“It’s crazy,” he said. “I had a lot of things I never experienced. The biggest one was facing our staff. … we did furlough for exempt staff, but for hourly, it was layoffs. That one is the hardest thing to do as one of the company managers. Yeah, I never experienced that. … that was one of my hardest experiences.”
Seven months later in March 2021, Hasegawa took his family back to Japan to attend a Zetton Inc. conference with Zetton Inc. Hawaiʻi’s CEO Daisuke Kikuchi and Corporate Executive Chef Keigo Yoshimoto to discuss the restructuring and revival of the company.
Hasegawa returned to Hawaiʻi alone.
After the conference, Hasegawa knew what lied ahead. He would need to be available 24-hours a day for the reopening of Zetton Hawaiʻi restaurants.
“I didnʻt want to make my wife lonely, my son lonely,” he said, explaining why he decided to leave his wife and baby in Japan for three months. “Theyʻre spending time with Grandpa and Grandma. Itʻs better for them. Then I can be 24 hours available.”
Reopening the restaurants came in stages. First, Heavenly Island Lifestyle and Aloha Steak House, then Zigu and Aloha Table, and finally Goofy Cafe & Dine – all with modified hours of operation. Hasegawa and Kikuchi had to be strategic in order to not overload the corporate office or open before there was enough business. They moved slowly, monitoring the changes with tourism and making sure their staff was ready. Paris.Hawaii still remains lights out and in limbo.
“Coronavirus stopped everything,” Hasegawa said. “So, for the reopening, it’s not just a simple reopening. It’s not easy. We have to be a really strong unit, and then it’s like “OK, let’s go.”
Big changes were made in menus and service. Before COVID-19, Zetton Inc. Hawai’i restaurants were Japanese tourist destinations, but with travel to Japan at a standstill the restaurants have a new customer target. Chef Yoshimoto implemented new dishes primarily for American tourists and O’ahu locals. Besides cooking for different palates, menus were also altered to be more feasible for smaller kitchen teams to produce. Not knowing how busy they would be and losing 30-40% of reservations due to social distancing forced the restaurants to operate with skeleton crews and create a new policy of capping each guest’s dining experience to 1 ½ hours.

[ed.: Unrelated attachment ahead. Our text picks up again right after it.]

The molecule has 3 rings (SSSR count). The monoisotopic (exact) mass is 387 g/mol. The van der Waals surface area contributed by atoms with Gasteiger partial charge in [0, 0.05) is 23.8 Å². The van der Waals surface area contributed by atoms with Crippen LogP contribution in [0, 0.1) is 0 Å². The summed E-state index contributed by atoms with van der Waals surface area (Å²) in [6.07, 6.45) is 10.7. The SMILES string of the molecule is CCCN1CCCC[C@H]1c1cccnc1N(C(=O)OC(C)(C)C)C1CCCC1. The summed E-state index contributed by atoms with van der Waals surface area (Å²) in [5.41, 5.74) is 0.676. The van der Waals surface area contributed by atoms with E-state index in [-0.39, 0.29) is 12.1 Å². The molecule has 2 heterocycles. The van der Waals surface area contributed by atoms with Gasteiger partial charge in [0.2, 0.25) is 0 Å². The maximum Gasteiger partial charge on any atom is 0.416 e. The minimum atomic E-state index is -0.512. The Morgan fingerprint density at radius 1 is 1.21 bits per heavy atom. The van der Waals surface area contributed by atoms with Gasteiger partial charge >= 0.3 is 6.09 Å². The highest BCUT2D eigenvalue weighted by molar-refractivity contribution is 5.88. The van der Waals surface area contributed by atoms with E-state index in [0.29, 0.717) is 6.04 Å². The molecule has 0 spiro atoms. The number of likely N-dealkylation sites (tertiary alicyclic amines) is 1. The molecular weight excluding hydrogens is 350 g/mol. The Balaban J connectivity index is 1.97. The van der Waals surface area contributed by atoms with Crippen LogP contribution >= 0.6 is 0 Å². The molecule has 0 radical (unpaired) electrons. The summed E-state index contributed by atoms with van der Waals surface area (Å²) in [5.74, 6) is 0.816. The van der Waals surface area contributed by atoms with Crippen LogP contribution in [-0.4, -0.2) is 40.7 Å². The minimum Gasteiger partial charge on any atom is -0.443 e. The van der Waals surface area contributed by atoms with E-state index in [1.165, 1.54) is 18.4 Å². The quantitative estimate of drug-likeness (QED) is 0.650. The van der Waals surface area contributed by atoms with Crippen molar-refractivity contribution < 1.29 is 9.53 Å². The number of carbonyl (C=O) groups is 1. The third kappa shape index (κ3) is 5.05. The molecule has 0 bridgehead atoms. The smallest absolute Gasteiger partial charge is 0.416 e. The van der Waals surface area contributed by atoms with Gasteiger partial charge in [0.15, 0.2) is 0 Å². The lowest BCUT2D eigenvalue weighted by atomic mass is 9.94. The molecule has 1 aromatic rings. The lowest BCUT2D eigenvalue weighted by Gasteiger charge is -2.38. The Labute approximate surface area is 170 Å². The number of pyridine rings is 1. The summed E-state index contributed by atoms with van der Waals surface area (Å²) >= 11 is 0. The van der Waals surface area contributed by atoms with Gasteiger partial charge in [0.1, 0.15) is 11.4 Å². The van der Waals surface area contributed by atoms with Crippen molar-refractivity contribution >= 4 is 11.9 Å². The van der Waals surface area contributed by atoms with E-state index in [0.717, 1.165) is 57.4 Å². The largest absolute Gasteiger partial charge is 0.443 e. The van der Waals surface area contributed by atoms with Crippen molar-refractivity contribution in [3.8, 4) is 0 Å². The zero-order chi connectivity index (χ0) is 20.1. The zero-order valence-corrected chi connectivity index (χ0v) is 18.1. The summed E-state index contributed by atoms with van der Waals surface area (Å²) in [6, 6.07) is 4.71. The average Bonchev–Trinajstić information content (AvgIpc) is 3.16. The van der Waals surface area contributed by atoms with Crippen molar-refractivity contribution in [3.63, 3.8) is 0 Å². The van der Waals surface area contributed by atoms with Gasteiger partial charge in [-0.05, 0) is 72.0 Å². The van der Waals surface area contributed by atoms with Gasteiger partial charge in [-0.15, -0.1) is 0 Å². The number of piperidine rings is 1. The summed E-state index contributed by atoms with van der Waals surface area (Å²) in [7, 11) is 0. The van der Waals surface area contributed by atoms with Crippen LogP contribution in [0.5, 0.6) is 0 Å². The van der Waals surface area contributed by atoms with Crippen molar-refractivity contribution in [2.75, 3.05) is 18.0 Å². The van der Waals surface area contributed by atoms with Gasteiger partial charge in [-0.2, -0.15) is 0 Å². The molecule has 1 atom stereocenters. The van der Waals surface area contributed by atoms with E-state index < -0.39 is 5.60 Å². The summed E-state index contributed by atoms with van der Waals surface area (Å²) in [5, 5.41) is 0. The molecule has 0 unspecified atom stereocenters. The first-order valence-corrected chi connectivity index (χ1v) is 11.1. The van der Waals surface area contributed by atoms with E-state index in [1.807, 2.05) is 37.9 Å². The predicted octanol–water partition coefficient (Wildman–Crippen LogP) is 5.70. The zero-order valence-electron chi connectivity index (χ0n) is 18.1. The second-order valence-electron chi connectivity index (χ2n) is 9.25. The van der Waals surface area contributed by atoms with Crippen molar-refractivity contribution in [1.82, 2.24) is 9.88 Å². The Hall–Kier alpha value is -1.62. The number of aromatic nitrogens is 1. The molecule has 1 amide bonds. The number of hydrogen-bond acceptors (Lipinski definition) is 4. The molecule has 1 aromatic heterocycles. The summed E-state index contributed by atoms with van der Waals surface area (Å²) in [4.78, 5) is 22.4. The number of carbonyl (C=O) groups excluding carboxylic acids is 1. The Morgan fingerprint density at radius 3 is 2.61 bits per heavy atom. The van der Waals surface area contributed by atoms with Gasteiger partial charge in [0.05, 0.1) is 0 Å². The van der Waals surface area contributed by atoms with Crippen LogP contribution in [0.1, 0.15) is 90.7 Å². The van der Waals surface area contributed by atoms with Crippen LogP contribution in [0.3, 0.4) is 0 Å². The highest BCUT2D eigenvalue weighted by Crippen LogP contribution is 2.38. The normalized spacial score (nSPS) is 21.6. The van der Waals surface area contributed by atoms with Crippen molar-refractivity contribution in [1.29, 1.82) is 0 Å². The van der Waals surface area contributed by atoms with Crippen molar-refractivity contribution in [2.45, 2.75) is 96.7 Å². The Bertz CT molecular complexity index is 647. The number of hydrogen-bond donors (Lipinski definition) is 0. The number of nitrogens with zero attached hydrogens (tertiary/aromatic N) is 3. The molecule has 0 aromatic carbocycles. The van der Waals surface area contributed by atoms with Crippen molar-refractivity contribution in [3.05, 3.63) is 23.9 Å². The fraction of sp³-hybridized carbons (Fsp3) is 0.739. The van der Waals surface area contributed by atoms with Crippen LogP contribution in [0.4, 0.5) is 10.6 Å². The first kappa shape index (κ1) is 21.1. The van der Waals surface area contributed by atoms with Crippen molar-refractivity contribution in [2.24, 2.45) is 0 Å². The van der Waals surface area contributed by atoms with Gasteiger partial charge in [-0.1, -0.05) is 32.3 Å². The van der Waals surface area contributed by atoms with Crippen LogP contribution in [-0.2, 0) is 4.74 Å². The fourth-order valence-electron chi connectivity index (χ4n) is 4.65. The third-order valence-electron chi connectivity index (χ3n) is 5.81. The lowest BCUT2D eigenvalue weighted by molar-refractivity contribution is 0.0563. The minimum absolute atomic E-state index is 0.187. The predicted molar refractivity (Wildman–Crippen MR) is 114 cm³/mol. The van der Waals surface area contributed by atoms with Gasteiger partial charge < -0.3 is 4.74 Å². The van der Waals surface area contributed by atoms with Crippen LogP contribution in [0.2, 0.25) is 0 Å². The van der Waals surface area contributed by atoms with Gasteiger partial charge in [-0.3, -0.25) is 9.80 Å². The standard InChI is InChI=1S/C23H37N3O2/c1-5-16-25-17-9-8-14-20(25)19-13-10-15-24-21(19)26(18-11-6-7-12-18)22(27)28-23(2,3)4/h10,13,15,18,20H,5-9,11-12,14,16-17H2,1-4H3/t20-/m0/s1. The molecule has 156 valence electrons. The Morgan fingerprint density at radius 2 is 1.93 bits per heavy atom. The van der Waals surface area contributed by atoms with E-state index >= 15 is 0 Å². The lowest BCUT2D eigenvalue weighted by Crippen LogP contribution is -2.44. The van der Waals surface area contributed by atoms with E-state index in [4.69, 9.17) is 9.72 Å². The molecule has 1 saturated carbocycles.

Nobody could have predicted the staffing issue that ensued once business started to return. Hasegawa struggles to find enough hourly employees to work. He explained that during the shut down many of his employees moved back to Japan or the mainland. Some, now, simply do not want to return due to the fact that they can make more on unemployment than working in the restaurant.
Restaurant hours, originally modified to protect against a lack of business, are now shortened because there are not enough employees to work all shifts.
Staffing challenges aside Hasegawa and Kikuchi’s strategy is working and the team is back to doing what they do best: creating positive memories for guests. Lines to get in are back, local food writers are loving the new menu items and Yelp reviews are positive.
“People are saying, ʻthat’s a hidden gem,’ Hasegawa said about Zigu.
After losing money for 13 months straight Zetton Inc. Hawai’i finally started to break even last month, and Hasegawa predicts another 10-20% growth when Japanese tourists return.
Always heroically upbeat, Hasegawa sees this time as an opportunity for his team to get stronger before restaurants go back to cranking at full capacity. Like its television mascot, Zetton Inc. Hawaiʻi represents triumph against the impossible.
“We work to meet the needs of the Waikīkī,” Hasegawa said.
Zetton the monster may have been a villain, but Zetton Inc. Hawaiʻi is anything but. With core values that include meeting customers’ needs with passion and humility, practicing Kōkua (help)-based teamwork and considering the environment with every company decision, Hasegawa and his team exceed their mission of “Working in the spirit of aloha and the traditions of omotenashi.”
The Ultraman episode that aired 54 years ago is not why Hasegawa and his team chose that date for the grand reopening, it was just a coincidence, but it does make a nice excuse to perhaps turn April 9 into an annual Zetton day in celebration of surviving the pandemic. A reminder for Hasewaga to never give up.
Aloha Steak House – 5pm-10pm (last call 9pm), closed Tuesdays, 320 Lewers St. Honolulu, Hawaiʻi 96815, (808) 600-3431, alohasteakhousewaikiki.com
Aloha Table – Lunch 11:30am-2pm, Dinner 4-10pm, closed Mondays, 2238 Lau’ula St. Honolulu, Hawaiʻi 96815, (808) 922-2221, waikiki.alohatable.com
Goofy Cafe & Dine – 7am-2pm, closed Tuesdays, 1831 Ala Moana Blvd., suite 201, Honolulu, Hawaiʻi 96815, (808) 943-0077, goofy-honolulu.com
Heavenly Island Lifestyle – Breakfast & Lunch 7am-2:30, Dinner 4-9pm, closed Wednesdays, 324 Seaside Ave. Honolulu, Hawaiʻi 96815, (808) 923-1100, heavenly-waikiki.com
Zigu – 4-11:30pm, closed Wednesdays, 413 Seaside Ave. Honolulu, Hawaiʻi 96815, (808) 212-9252 zigu.us